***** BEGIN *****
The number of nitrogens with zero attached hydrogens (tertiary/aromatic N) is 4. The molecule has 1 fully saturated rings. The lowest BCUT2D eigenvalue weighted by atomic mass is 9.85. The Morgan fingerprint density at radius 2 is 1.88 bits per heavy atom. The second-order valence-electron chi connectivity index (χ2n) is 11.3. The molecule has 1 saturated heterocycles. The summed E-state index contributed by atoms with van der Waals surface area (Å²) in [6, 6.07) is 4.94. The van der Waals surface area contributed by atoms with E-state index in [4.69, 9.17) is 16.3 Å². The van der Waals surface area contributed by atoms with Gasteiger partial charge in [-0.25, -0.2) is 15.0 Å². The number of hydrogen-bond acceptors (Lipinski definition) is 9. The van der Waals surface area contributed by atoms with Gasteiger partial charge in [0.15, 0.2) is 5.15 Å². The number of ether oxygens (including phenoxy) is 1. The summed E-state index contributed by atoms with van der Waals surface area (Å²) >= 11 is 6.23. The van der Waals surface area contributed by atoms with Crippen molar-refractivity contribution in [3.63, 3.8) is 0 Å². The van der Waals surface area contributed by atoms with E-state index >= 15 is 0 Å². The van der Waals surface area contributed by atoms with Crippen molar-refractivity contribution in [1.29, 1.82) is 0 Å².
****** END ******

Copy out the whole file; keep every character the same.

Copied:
The number of nitrogens with zero attached hydrogens (tertiary/aromatic N) is 4. The molecule has 1 fully saturated rings. The lowest BCUT2D eigenvalue weighted by atomic mass is 9.85. The Morgan fingerprint density at radius 2 is 1.88 bits per heavy atom. The second-order valence-electron chi connectivity index (χ2n) is 11.3. The molecule has 1 saturated heterocycles. The summed E-state index contributed by atoms with van der Waals surface area (Å²) in [6, 6.07) is 4.94. The van der Waals surface area contributed by atoms with E-state index in [4.69, 9.17) is 16.3 Å². The van der Waals surface area contributed by atoms with Gasteiger partial charge in [-0.25, -0.2) is 15.0 Å². The number of hydrogen-bond acceptors (Lipinski definition) is 9. The van der Waals surface area contributed by atoms with Gasteiger partial charge in [0.15, 0.2) is 5.15 Å². The number of ether oxygens (including phenoxy) is 1. The summed E-state index contributed by atoms with van der Waals surface area (Å²) >= 11 is 6.23. The van der Waals surface area contributed by atoms with Crippen molar-refractivity contribution in [3.63, 3.8) is 0 Å². The van der Waals surface area contributed by atoms with E-state index >= 15 is 0 Å². The van der Waals surface area contributed by atoms with Crippen molar-refractivity contribution in [1.29, 1.82) is 0 Å².